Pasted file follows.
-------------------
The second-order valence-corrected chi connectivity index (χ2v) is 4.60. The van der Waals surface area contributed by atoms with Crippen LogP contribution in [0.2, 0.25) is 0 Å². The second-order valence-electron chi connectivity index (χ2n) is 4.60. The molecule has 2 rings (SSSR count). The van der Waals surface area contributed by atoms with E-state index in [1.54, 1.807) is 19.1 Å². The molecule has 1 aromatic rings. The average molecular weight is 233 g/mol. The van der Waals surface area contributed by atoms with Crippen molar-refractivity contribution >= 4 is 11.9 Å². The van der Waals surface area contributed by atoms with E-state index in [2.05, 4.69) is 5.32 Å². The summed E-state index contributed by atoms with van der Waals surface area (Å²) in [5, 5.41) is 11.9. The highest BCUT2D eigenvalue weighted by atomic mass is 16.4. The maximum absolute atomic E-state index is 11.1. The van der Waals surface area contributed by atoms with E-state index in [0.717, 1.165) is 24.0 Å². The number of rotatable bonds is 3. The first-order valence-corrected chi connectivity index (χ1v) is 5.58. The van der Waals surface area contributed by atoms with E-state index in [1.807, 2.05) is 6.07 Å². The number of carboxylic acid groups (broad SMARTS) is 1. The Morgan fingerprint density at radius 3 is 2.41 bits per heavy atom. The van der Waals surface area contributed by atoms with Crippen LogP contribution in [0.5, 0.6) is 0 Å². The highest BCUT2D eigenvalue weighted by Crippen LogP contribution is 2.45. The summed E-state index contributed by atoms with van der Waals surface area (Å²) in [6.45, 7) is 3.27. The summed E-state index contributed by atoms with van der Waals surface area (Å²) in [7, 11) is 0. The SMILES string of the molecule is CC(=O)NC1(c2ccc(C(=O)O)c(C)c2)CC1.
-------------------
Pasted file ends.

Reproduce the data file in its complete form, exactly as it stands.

The second-order valence-corrected chi connectivity index (χ2v) is 4.60. The van der Waals surface area contributed by atoms with Crippen LogP contribution in [0.2, 0.25) is 0 Å². The second-order valence-electron chi connectivity index (χ2n) is 4.60. The molecule has 2 rings (SSSR count). The van der Waals surface area contributed by atoms with E-state index in [1.54, 1.807) is 19.1 Å². The molecule has 1 aromatic rings. The average molecular weight is 233 g/mol. The van der Waals surface area contributed by atoms with Crippen molar-refractivity contribution >= 4 is 11.9 Å². The van der Waals surface area contributed by atoms with E-state index in [2.05, 4.69) is 5.32 Å². The summed E-state index contributed by atoms with van der Waals surface area (Å²) in [5, 5.41) is 11.9. The highest BCUT2D eigenvalue weighted by atomic mass is 16.4. The maximum absolute atomic E-state index is 11.1. The van der Waals surface area contributed by atoms with E-state index in [0.717, 1.165) is 24.0 Å². The number of rotatable bonds is 3. The first-order valence-corrected chi connectivity index (χ1v) is 5.58. The van der Waals surface area contributed by atoms with E-state index in [1.807, 2.05) is 6.07 Å². The number of carboxylic acid groups (broad SMARTS) is 1. The Morgan fingerprint density at radius 3 is 2.41 bits per heavy atom. The van der Waals surface area contributed by atoms with Crippen LogP contribution in [0.5, 0.6) is 0 Å². The highest BCUT2D eigenvalue weighted by Crippen LogP contribution is 2.45. The summed E-state index contributed by atoms with van der Waals surface area (Å²) in [6.45, 7) is 3.27. The summed E-state index contributed by atoms with van der Waals surface area (Å²) in [7, 11) is 0. The SMILES string of the molecule is CC(=O)NC1(c2ccc(C(=O)O)c(C)c2)CC1.